CAS  PubMed  Google Scholar 

  8. 8.

    Ren G, Mateo RG, Liu J, Suchan T, Alvarez N, Guisan A, Conti E, Salamin N. Genetic consequences of quaternary climatic oscillations in the Himalayas: Primula tibetica as a case study based on restriction site-associated DNA sequencing. New Phytol. 2017;213(3):1500–12.

    CAS  PubMed  Google Scholar 

  9. 9.

    Qu Y, Tian S, Han N, Zhao H, Gao B, Fu J, Cheng Y, Song G, Ericson PG, Zhang YE. Genetic responses to seasonal variation in altitudinal stress: whole-genome resequencing of great tit in eastern Himalayas. Sci Rep. 2015;5(1):14256.

    CAS  PubMed  PubMed Central  Google Scholar 

  10. 10.

    Zhan X, Zheng Y, Wei F, Bruford MW, Jia C. Molecular evidence for Pleistocene refugia at the eastern edge of the Tibetan plateau. Mol Ecol. 2011;20(14):3014–26.

    PubMed  Google Scholar 

  11. 11.

    He K, Jiang X. Sky islands of Southwest China. I: an overview of phylogeographic patterns. Chin Sci Bull. 2014;59(7):585–97.

    Google Scholar 

  12. 12.

    Zhao S, Zheng P, Dong S, Zhan X, Wu Q, Guo X, Hu Y, He W, Zhang S, Fan W, et al. Whole-genome sequencing of giant pandas provides insights into demographic history and local adaptation. Nat Genet. 2013;45(1):67–71.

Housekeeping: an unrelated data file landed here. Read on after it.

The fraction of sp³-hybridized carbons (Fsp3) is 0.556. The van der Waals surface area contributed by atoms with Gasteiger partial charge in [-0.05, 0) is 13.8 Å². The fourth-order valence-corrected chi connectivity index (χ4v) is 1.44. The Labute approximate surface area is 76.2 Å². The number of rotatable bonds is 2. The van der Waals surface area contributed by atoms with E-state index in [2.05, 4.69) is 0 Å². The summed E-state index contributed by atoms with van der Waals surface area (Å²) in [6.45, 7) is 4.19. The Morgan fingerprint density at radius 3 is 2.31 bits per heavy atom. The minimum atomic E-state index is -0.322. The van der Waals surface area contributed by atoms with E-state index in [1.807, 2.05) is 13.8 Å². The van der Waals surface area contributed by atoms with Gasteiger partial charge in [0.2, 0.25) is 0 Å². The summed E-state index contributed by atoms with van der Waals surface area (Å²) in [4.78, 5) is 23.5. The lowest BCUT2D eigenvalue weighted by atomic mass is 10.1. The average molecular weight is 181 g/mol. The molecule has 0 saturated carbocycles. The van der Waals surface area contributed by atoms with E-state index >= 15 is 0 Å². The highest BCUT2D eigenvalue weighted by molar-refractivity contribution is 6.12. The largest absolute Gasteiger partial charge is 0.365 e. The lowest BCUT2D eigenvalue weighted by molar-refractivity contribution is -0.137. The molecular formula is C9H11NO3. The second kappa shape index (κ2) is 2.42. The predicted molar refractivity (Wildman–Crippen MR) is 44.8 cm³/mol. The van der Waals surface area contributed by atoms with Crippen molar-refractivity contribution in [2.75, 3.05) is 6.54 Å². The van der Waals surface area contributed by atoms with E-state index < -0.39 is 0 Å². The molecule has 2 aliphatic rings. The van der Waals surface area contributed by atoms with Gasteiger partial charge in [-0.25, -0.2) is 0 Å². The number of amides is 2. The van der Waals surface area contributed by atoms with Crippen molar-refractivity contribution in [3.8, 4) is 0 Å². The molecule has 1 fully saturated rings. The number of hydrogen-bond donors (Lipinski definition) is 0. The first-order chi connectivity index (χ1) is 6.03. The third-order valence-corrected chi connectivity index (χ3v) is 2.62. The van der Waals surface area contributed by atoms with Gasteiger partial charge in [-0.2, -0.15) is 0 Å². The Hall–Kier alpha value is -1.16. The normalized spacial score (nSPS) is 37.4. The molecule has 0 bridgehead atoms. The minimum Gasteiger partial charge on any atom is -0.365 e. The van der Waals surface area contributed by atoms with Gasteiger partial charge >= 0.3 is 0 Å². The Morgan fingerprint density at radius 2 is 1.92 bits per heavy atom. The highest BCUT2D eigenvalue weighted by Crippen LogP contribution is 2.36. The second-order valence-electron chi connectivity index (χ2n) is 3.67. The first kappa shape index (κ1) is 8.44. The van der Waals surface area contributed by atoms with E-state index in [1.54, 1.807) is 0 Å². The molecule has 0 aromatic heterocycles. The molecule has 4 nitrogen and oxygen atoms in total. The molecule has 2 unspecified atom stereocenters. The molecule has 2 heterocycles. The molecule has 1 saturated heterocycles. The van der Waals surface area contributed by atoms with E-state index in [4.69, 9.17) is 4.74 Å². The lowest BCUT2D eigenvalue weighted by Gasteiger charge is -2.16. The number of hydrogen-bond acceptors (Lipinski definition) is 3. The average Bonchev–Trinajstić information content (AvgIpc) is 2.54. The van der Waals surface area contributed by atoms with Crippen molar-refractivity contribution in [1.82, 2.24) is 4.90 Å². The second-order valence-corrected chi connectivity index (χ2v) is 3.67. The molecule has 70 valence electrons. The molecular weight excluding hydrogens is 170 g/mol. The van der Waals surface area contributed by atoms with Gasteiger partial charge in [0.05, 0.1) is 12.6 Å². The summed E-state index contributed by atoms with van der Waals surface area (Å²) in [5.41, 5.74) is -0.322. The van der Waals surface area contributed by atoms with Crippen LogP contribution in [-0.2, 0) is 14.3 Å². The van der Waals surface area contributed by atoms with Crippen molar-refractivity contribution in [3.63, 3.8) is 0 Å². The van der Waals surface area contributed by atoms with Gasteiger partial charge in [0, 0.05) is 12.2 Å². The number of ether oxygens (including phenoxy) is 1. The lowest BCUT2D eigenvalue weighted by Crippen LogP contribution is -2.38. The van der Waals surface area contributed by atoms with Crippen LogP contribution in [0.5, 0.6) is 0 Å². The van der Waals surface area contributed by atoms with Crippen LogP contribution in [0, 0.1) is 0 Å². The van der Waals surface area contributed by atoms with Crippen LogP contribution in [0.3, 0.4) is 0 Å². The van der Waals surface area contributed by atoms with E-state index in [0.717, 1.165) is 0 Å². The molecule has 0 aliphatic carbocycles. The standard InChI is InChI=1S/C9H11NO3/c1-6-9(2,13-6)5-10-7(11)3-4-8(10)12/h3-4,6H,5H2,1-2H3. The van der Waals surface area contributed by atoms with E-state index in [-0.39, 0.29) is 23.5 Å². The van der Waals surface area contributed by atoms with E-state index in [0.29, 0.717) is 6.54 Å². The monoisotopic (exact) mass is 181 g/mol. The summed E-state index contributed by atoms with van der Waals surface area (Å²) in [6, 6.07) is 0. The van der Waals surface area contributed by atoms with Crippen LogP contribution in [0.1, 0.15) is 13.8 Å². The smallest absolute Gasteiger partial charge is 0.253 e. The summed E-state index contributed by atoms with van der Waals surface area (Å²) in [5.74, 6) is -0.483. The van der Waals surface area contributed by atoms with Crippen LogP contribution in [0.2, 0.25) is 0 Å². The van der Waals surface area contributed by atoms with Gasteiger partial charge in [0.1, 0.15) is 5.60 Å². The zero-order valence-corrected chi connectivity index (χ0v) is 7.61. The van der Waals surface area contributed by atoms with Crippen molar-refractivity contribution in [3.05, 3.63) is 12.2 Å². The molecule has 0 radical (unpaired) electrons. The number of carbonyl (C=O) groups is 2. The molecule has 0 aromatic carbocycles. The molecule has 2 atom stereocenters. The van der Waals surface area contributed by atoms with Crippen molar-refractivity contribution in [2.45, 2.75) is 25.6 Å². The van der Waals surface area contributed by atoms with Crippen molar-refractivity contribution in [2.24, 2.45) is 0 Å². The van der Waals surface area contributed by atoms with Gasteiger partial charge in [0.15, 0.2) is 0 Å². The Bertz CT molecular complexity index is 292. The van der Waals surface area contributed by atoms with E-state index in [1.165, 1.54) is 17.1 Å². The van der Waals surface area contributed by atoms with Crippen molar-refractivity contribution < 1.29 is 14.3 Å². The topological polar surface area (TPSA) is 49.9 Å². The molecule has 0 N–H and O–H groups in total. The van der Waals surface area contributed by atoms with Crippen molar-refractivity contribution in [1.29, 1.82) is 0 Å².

CAS  PubMed  Google Scholar 

  13. 13.

    Zhou X, Wang B, Pan Q, Zhang J, Kumar S, Sun X, Liu Z, Pan H, Lin Y, Liu G, et al. Whole-genome sequencing of the snub-nosed monkey provides insights into folivory and evolutionary history. Nat Genet. 2014;46(12):1303–10.

    CAS  PubMed  Google Scholar 

  14. 14.

    Shi YF. A suggestion to improve the chronology of quaternary glaciations in China. J Glaciolgy Geocryol. 2002;24(6):687–92.

    Google Scholar 

  15. 15.

    Zheng B, Xu Q, Shen Y. The relationship between climate change and quaternary glacial cycles on the Qinghai–Tibetan plateau: review and speculation. Quat Int. 2002;97(1):93–101.

    Google Scholar 

  16. 16.